How would datafication look like seen… ‘upside down’? What questions would we ask? What concepts, theories and methods would we embrace or have to devise? These questions are at the core of the two-day research seminar ‘Big Data from the South: Towards a Research Agenda’, scheduled to take place at the University of Amsterdam on December 4-5, 2018. The event is the third gathering of the Big Data from the South Initiative, launched in 2017 by Stefania Milan and Emiliano Treré (Cardiff University). It interrogates ‘Big Data from the South’, moving beyond the Western centrism and ‘digital universalism’ (Say Chan, 2013) of much of the critical scholarship on datafication and digitalization. It allows the Initiative to advance with charting its field of inquiry, including in the conversation practitioners from various corners of the globe and scholars from media studies, development studies, law, globalization studies, philosophy, science and technology studies, critical data studies (and counting).

Watch the event here.

The event is made possible by the generous funding of the Amsterdam Center for Globalization Studies, the Amsterdam Center for European Studies, the Amsterdam School of Cultural Analysis, and the European Research Council. With the participation of SPUI25 and Terre Lente.

Rationale

The workshop builds on the work of DATACTIVE and the Data Justice Lab in thinking the relation between data, citizenship and participation, but goes beyond engaging with a much needed debate at the intersection of feminist theory, critical theory, and decolonial thinking, which, ‘thinking in radical exteriority’ (Vallega, 2015, p. x), interrogates the coloniality of power. It intends to contribute also to the ongoing epistemological repositioning of the humanities and the social sciences in light of the raising inequality. We depart from the observation that, ‘while the majority of the world’s population resides outside the West, we continue to frame key debates on democracy and surveillance—and the associated demands for alternative models and practices—by means of Western concerns, contexts, user behavior patterns, and theories’  (Milan and Treré, 2017) . If on the one hand, ‘we need concerted and sustained scholarship on the role and impact of big data on the Global South’ (Arora, 2015, p. 1693), on the other ‘new’ theory and ‘new’ understandings are key, as ‘if the injustices of the past continue into the present and are in need of repair (and reparation), that reparative work must also be extended to the disciplinary structure that obscure as much as illuminate the path ahead’ (Bhambra & De Sousa Santos, 2017, p. 9). Thus, this event will be a stepping stone towards rethinking the sociotechnical dynamics of datafication in light of ‘the historical processes of dispossession, enslavement, appropriation and extraction […] central to the emergence of the modern world’ (Ibid.).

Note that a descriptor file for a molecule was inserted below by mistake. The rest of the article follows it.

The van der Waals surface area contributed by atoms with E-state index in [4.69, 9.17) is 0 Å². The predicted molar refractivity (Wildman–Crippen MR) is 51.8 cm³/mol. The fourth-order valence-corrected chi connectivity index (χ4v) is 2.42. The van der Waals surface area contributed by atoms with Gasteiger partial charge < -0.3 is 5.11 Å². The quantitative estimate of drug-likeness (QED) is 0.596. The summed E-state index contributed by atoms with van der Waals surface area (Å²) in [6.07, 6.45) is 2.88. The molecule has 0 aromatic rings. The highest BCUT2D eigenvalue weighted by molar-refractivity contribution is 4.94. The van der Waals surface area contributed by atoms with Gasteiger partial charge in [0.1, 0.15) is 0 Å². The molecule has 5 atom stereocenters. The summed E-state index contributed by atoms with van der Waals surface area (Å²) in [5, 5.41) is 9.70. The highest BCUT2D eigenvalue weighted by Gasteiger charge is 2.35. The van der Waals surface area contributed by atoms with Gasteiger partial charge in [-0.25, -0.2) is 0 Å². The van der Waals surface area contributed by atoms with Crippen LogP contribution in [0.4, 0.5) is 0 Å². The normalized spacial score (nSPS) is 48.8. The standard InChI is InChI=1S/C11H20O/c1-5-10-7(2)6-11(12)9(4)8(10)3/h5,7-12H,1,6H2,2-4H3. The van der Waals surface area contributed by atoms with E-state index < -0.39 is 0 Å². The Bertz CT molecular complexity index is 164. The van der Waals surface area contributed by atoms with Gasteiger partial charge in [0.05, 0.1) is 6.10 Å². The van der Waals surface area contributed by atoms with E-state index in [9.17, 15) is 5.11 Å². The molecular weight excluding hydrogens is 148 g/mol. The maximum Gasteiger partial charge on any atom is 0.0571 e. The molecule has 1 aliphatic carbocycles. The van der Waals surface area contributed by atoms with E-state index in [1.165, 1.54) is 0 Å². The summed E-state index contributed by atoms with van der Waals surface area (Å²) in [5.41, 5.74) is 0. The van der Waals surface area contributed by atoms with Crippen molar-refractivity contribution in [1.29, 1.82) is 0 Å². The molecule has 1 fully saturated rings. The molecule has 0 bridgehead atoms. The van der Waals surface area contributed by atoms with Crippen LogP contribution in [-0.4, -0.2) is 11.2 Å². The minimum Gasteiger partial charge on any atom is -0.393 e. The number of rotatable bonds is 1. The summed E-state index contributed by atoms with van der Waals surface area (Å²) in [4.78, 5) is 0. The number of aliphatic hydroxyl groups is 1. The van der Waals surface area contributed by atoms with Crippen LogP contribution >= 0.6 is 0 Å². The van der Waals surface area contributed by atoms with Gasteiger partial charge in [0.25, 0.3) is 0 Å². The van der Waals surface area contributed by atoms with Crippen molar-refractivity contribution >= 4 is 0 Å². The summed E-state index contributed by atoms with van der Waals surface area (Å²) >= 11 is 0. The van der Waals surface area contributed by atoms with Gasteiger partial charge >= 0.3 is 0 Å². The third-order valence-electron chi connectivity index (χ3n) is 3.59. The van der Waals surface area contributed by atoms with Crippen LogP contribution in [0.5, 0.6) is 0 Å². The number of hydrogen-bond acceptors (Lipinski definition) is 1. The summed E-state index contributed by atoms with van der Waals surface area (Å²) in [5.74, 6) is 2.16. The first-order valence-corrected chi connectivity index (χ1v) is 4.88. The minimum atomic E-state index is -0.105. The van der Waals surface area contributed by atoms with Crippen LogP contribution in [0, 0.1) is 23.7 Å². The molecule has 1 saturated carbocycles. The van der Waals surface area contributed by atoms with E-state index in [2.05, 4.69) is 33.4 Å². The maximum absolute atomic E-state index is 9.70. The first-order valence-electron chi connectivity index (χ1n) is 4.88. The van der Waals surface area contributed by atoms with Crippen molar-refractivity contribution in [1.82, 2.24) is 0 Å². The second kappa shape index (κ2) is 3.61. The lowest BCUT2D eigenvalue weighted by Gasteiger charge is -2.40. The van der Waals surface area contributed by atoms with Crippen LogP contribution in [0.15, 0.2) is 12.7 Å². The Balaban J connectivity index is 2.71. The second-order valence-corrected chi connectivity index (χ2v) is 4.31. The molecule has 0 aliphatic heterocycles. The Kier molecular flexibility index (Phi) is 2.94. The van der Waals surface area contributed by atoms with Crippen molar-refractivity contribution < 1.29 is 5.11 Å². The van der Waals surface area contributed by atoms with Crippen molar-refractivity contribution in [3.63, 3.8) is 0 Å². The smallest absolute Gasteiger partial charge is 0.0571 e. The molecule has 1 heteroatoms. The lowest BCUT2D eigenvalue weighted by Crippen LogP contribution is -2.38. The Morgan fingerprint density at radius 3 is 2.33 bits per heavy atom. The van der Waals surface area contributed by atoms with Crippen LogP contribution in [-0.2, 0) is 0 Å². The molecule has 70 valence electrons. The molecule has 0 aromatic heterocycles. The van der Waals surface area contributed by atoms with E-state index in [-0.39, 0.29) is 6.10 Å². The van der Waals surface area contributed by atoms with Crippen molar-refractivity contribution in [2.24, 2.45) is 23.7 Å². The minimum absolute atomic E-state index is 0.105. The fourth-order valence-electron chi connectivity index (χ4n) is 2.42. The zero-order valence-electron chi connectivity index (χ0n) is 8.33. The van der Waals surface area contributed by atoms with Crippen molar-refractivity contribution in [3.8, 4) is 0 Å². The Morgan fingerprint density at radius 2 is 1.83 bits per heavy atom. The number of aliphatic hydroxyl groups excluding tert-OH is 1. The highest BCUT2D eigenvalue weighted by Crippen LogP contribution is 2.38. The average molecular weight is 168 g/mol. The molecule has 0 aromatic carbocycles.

But what South are we referring to? First, our definition of ‘South’ is a flexible and expansive one, inspired to the writings of globalization sociologist Boaventura De Sousa Santos (2014) who is at the forefront of the reflection on the emergence and the urgency of epistemologies from the South against the ‘epistemicide’ of neoliberalism. Including but also going beyond the geographical South and emphasising the plurality of the South(s), our South is a place for and a metaphor of resistance, subversion, and creativity . Secondly, our notion emerges in dialectic interaction with the continuous critical interrogating and situating of our privilege as Western academics vs. the imperative to do ‘nothing about them without them’ (see Milan and Treré, 2017).

Participants (in alphabetical order)

Carla Alvial (NUMIES, Chile), Payal Arora (Erasmus University Rotterdam), Sérgio Barbosa (University of Coimbra), Davide Beraldo (UvA), Enrico Calandro (Research ICT Africa), Bernardo Caycedo (UvA), Fabien Cante (University of Birmingham), Alberto Cossu (UvA), Nick Couldry (LSE), Álvaro Crovo (ISUR, Colombia), Monika Halkort (American University of Lebanon), Becky Kazansky (UvA), Anja Kovacs (The Internet Democracy Project), Merlyna Lim (Carleton University), Joan Lopez (Fundacion Karisma), Aaron Martin (Tilburg University), Silvia Masiero (Loughborough University), Ulises Mejias (SUNY Oswego), Stefania Milan (UvA), Hellen Mukiri-Smith (Tilburg University), Nelli Piattoeva (University of Tampere), Anita Say Chan (Illinois, Urbana-Champagne), Gabriela Sued (Tecnologico de Monterrey), Anna Suman (Tilburg University), Linnet Taylor (Tilburg University), Gunes Tavmen (Birbeck College), Niels ten Oever (UvA), Emiliano Treré (Cardiff University), Guillen Torres (UvA), Etienne von Bertrab (UCL), Norbert Wildermuth (Roskilde University), Kersti Wissenbach (UvA)

Schedule 

DAY 1, December 4th
15.00-16.30

@UvA library, Singel 425, room ‘Belle van Zuylen’

Open session: Can Data be Decolonized? Data Relations and the Emerging Social Order of Capitalism, with Nick Couldry (London School of Economics and Political Science) & Ulises A. Mejias (State University of New York at Oswego)